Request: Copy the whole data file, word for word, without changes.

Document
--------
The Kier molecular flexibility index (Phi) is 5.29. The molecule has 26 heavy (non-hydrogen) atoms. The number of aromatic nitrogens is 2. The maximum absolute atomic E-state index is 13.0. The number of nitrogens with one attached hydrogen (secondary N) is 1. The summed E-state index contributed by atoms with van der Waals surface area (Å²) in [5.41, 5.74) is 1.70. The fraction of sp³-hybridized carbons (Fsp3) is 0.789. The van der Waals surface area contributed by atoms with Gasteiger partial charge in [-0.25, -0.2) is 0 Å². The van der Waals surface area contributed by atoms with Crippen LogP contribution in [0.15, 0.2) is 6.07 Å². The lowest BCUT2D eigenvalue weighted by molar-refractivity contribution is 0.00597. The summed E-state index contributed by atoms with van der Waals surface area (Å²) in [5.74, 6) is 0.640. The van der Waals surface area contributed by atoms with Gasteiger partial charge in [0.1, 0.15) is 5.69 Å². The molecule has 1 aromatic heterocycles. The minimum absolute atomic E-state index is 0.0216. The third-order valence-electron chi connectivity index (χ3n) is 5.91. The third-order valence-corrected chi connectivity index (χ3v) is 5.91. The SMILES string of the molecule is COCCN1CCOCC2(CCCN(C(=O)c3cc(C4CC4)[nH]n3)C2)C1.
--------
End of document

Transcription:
The Kier molecular flexibility index (Phi) is 5.29. The molecule has 26 heavy (non-hydrogen) atoms. The number of aromatic nitrogens is 2. The maximum absolute atomic E-state index is 13.0. The number of nitrogens with one attached hydrogen (secondary N) is 1. The summed E-state index contributed by atoms with van der Waals surface area (Å²) in [5.41, 5.74) is 1.70. The fraction of sp³-hybridized carbons (Fsp3) is 0.789. The van der Waals surface area contributed by atoms with Gasteiger partial charge in [-0.25, -0.2) is 0 Å². The van der Waals surface area contributed by atoms with Crippen LogP contribution in [0.15, 0.2) is 6.07 Å². The lowest BCUT2D eigenvalue weighted by molar-refractivity contribution is 0.00597. The summed E-state index contributed by atoms with van der Waals surface area (Å²) in [5.74, 6) is 0.640. The van der Waals surface area contributed by atoms with Gasteiger partial charge in [0.1, 0.15) is 5.69 Å². The molecule has 1 aromatic heterocycles. The minimum absolute atomic E-state index is 0.0216. The third-order valence-electron chi connectivity index (χ3n) is 5.91. The third-order valence-corrected chi connectivity index (χ3v) is 5.91. The SMILES string of the molecule is COCCN1CCOCC2(CCCN(C(=O)c3cc(C4CC4)[nH]n3)C2)C1.